What Happens in Wolfenbüttel (when the translators come to town)June 25, 2018
Because I’ve only been writing this blog for a couple months, I’m still catching up on some events I’ve been attending annually for several years. One such highlight my calendar is the annual meeting of literary translators in Germany. The organization behind this mixture of conference, workshop, and reunion is the VDÜ or the Verband deutschsprachiger Übersetzer literarischer und wissenschaftlicher Werke and could be considered analogue to the American association ALTA, or the TA.
It was my fifth time attending the annual festivities in Wolfenbüttel, a quaint, picturesque town in Lower Saxony and former official princely residence with a famous library with directors such as Leibniz and Lessing. More recently, Wolfenbüttel has achieved prominence as home to the Jägermeister distillery. However, there is no overlap between the distillery and the visiting horde of translators.
Due to teaching obligations on Friday, I unfortunately missed the opening words and keynote address. I did arrive in time for hobnobbing and small take at the punningly named Wok-In Chinese restaurant. Later, I served as moderator of one of the stages at the Lesefest readings in which translators read from recent publications. With the theme of Taste and Smell, some of the translators featured included Sonja Finck reading from her translation of Bonnie-Sue Hitchcock’s, The Smell of Other People’s Houses, Tobias Rothenbücher from Jonathan Balcombe’s What a Fish Knows, and Katharina Schmidt reading from Anthony Bourdain’s, Appetites. It was my first time moderating at this event and I felt honored to help introduce translators’ interesting work to their colleagues.
The next day featured a wide array of workshop offerings. My morning was spent in the “Found in Translation” workshop led by Bettina Abarbanell (whose translated authors include Jonathan Franzen, F. Scott Fitzgerald, and Rachel Kushner) and the award-winning Miriam Mandelkow (who most recently retranslated James Baldwin’s Go Tell It On the Mountain). The workshop discussed various examples from the translator participants in which the translator was rather free and in the process, something was “gained” in translation. Throughout the conversation, we determined that many of the examples were in a gray zone are could also have been translated more conservatively.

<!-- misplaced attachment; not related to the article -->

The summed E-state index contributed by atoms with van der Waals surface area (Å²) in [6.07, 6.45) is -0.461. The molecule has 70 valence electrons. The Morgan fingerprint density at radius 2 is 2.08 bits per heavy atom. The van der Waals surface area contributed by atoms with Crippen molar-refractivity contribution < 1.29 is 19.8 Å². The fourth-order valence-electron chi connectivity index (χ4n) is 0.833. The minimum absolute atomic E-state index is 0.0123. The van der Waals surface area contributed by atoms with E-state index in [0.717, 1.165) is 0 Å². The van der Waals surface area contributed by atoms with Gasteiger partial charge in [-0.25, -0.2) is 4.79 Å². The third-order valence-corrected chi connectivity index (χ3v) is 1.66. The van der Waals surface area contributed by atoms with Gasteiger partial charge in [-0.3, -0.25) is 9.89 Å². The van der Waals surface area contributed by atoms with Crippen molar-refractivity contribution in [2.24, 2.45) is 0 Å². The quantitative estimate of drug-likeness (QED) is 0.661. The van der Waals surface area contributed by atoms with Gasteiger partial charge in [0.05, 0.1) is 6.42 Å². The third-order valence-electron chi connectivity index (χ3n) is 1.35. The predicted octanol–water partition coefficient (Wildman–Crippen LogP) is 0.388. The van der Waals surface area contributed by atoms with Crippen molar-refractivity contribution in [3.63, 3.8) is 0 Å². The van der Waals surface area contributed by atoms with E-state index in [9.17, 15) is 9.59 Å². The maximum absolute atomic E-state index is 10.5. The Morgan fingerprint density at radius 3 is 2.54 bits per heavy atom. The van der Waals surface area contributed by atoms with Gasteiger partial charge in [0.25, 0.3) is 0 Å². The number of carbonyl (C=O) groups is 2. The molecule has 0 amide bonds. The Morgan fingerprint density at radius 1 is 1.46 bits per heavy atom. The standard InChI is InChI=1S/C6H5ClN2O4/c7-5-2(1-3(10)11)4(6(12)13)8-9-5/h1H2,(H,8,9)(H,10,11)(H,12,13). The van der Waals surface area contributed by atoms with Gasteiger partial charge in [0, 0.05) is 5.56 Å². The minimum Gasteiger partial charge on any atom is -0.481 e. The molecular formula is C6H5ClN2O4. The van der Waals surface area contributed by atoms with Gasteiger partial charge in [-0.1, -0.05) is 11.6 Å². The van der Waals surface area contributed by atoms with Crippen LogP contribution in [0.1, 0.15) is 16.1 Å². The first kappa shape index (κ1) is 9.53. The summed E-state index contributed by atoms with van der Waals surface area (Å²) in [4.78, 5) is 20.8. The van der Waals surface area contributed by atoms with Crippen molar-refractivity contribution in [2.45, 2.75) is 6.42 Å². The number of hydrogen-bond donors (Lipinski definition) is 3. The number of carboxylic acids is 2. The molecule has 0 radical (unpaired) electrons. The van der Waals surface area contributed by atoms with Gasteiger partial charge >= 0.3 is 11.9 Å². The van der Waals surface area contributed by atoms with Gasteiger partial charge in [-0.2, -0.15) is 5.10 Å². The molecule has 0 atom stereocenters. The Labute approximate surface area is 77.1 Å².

In the afternoon I attended “Machen wir’s kurz … Zur Textökonomie” with Ina Pfitzner. This was more of a hand-on workshop that attempted to apply the principle of conscientious editing to sample texts. Although language clichés would lead one to believe that a translation into German automatically makes the translation longer than the original, the exercises provided us with some practical approaches to avoid unnecessary syntax acrobatics in the German.
Finally, the conference made their way to the edge of the town, to an odd event center. There Olaf Kühl was honored for his translations from the Russian and Polish, in particular Szczepan Twardoch’s The Boxer. Following the buffet, many translators who are somewhat inhibited or introverted in some circumstances let loose, cut a rug. In short, they danced their little hearts out. I could say more, but what happens in Wolfenbüttel stays in Wolfenbüttel!
Many were still able to make it to the final panel on Sunday. This year “An Author Meets Their Translators” featured German YA star Andreas Steinhöfel’s translators into Turkish (Suzan Geridönmez) and Polish (Elżbieta Jeleń). A final communal meal was served, and yet another enriching conference in Wolfenbüttel came to an end.